Carnaval In Chitre, Panama

Carnaval In Chitre–Carousing, Cavorting, and Culecos

Chitre, Panama, founded in 1848, is known for four things,” writes Panama Editor Chris Powers. “It’s the commercial center for the country’s central provinces. It boasts the Rico Cedeno Stadium, where many of the country’s baseball games are played. It’s near to some of the country’s most beautiful beaches and rivers.

“And it’s home to one of the best Carnavales in Panama.

“When I visited earlier this month, the traditional start of Carnaval was two days away, but apparently everyone in Chitre had misplaced his calendar.

Carnaval celebrations take place at key points across the Panamanian isthmus, most starting late Friday night or early Saturday morning the weekend before Ash Wednesday. In Chitre, the festivities kick off a day early.

“By Thursday evening, marching bands, dancers clad in traditional Panamanian garb, and excited townsfolk were parading down the city’s main street, tooting horns and cheering on the official start of Chitre’s Carnaval. I shot a video. You can take a look at the festive crowd in this video.

“In fact, Chitre was in full Carnaval mode by the time I arrived late Wednesday. Stages had been built, walkways had been erected all around the central park, and open store stock room doors showed cases of beer stacked from floor to ceiling. Shop-owners in Chitre wait all year for this event, and they’re not the only ones who see and seize the business opportunity. Walking through town, you’ll see ‘Room For Rent’ signs (in Spanish) tacked up in peoples’ windows. These rooms are available during Carnaval only. Party-goers will sleep wherever they can find a sofa or a bit of floor space.

“With everyone in town focused on preparing for the imminent arrival of crowds in search of the party, my concern was whether I’d be able to get a feel for what this town is like the rest of the year. I finally gave up worrying about it. There’s no way to visit Chitre during Carnaval and get anything but a Chitre-during-Carnaval impression. This town remakes itself this time of year.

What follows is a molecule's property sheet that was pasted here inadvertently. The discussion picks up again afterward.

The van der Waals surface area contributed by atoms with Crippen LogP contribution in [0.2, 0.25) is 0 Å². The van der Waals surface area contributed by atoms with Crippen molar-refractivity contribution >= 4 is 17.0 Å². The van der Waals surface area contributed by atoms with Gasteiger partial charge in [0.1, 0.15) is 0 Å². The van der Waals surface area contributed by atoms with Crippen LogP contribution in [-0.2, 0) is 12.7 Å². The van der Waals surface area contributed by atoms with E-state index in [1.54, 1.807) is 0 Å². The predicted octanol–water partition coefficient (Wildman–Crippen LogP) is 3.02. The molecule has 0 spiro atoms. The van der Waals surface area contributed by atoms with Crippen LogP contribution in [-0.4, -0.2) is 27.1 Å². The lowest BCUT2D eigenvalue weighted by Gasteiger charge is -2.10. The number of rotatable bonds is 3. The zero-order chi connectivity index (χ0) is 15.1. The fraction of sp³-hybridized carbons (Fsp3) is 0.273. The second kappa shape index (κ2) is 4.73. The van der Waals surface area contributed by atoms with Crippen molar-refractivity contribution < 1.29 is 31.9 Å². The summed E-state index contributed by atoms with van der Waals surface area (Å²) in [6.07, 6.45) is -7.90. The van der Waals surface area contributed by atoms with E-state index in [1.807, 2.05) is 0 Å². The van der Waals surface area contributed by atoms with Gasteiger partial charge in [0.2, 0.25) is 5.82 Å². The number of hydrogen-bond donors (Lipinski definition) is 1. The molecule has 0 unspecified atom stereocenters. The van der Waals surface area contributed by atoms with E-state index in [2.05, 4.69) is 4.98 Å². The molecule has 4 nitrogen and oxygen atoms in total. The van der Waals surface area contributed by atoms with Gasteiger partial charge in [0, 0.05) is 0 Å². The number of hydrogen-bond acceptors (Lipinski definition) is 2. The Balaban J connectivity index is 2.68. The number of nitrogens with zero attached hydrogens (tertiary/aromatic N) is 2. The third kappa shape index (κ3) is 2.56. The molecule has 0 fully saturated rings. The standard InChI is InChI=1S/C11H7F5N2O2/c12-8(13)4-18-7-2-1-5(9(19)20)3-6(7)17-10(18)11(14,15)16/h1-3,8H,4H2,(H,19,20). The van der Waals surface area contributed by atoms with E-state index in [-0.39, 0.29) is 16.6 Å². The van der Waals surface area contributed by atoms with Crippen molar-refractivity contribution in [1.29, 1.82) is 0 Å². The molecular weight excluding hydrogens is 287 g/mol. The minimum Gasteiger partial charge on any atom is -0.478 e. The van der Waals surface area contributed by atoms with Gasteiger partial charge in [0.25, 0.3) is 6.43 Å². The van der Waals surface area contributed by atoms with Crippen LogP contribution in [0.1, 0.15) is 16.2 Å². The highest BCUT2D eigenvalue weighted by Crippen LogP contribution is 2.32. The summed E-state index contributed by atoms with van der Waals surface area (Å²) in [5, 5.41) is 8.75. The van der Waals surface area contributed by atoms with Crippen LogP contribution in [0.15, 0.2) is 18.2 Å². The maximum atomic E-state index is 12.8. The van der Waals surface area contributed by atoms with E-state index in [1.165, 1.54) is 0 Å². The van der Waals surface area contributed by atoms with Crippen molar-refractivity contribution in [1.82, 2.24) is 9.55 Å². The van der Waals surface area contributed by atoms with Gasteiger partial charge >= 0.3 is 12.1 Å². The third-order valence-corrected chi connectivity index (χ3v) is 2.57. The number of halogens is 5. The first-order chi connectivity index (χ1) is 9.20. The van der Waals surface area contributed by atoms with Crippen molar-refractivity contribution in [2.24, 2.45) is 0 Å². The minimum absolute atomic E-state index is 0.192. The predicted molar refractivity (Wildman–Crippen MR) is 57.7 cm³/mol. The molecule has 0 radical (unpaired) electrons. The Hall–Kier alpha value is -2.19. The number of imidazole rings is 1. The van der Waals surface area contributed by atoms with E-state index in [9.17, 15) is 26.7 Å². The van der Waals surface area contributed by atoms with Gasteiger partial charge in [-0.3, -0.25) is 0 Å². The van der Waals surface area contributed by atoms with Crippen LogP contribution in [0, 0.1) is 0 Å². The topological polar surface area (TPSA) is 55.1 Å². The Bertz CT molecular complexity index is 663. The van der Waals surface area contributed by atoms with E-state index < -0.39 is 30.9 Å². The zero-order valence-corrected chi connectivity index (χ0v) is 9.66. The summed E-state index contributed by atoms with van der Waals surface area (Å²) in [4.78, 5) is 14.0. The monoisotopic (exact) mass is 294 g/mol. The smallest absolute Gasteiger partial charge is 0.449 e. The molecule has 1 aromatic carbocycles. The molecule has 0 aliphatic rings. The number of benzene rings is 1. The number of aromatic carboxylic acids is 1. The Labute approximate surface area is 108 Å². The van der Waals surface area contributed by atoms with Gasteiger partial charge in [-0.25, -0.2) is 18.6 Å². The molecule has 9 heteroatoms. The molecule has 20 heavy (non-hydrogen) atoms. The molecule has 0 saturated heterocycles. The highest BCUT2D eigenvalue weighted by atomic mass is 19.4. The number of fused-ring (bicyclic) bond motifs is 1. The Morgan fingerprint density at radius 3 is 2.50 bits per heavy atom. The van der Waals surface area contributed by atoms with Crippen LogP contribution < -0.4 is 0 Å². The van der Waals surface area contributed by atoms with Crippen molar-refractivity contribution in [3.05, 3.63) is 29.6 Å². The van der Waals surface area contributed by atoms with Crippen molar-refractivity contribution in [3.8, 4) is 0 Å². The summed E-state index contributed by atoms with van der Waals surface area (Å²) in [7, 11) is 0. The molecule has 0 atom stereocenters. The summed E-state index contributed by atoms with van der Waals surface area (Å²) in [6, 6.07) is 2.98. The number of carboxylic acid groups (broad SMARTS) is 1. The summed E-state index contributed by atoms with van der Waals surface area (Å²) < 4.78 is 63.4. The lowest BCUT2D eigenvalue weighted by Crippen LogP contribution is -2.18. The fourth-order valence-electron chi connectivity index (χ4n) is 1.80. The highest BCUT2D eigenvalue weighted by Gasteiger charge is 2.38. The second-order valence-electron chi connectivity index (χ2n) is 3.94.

“Supermarkets were mob scenes. I’m talking lines at the cash registers that snaked back into the aisles, easily over 20 customers deep at each checkout. Most shoppers were pushing carts stuffed with six packs of beer. At only US$.45 per can, local beers are cheap. Balboa is the brand of choice.

“Outside the storefronts along the main shopping strip, shelves displayed flip-flops (as cheap as US$1 per pair), sunglasses, and swimsuits. These things will be in big demand over the coming several days. One important part of Carnaval is dancing in the culecos. People stand on the tops of gas trucks filled with water and douse the crowd-filled streets with water from fire hoses while mariachi-style bands play all around them. Most Panamanians drag beer-filled coolers out into the culecos with them and drink the day away while dancing, yelling, and having an all-around wild time.

“Peddlers carried satchels of bootlegged mixed Latin party CDs up and down the streets, and club promoters dressed in skin-tight clothing, both men and women, handed out flyers offering free bottles of Ron Abuelo (Panamanian rum) to their first hundred customers.

“One Panamanian tradition is the consumption of sancocho during drinking binges and wild parties. Sancocho is a chicken soup made with yucca or ñame. I like beer, and when I’m drinking beer I like to munch on chicken wings or maybe nachos. Guzzling chicken soup is not something I associate with drinking beer. But everywhere during Carnaval, I saw partygoers walking around with Styrofoam cups filled with the steaming hot soup and rice.

“I asked my brother-in-law about the beer and soup combination. He told me it cuts the drunkenness in half and helps prevent hangovers. Maybe Panamanians are on to something there. Sancocho is a staple in nearly all Panamanian restaurants, any time of the year, but, during Carnaval, you see signs announcing the chicken soup for sale all over the place, even in ice cream shops.

“At 11 p.m. Wednesday night, I could still hear the sound of hammers cracking away on the street below as maintenance crews were working through the night prepping the town for the wild party to come. Bass boomed from car speakers as those lucky enough to get an early start on their weekends drove into town in search of hotels with rooms still available.

“By the time we stepped out for breakfast Thursday morning, the town had been transformed…”

Kathleen Peddicord

P.S. Friends, readers, and staff have filed festive photos of their Carnaval adventures across Panama. Take a look.

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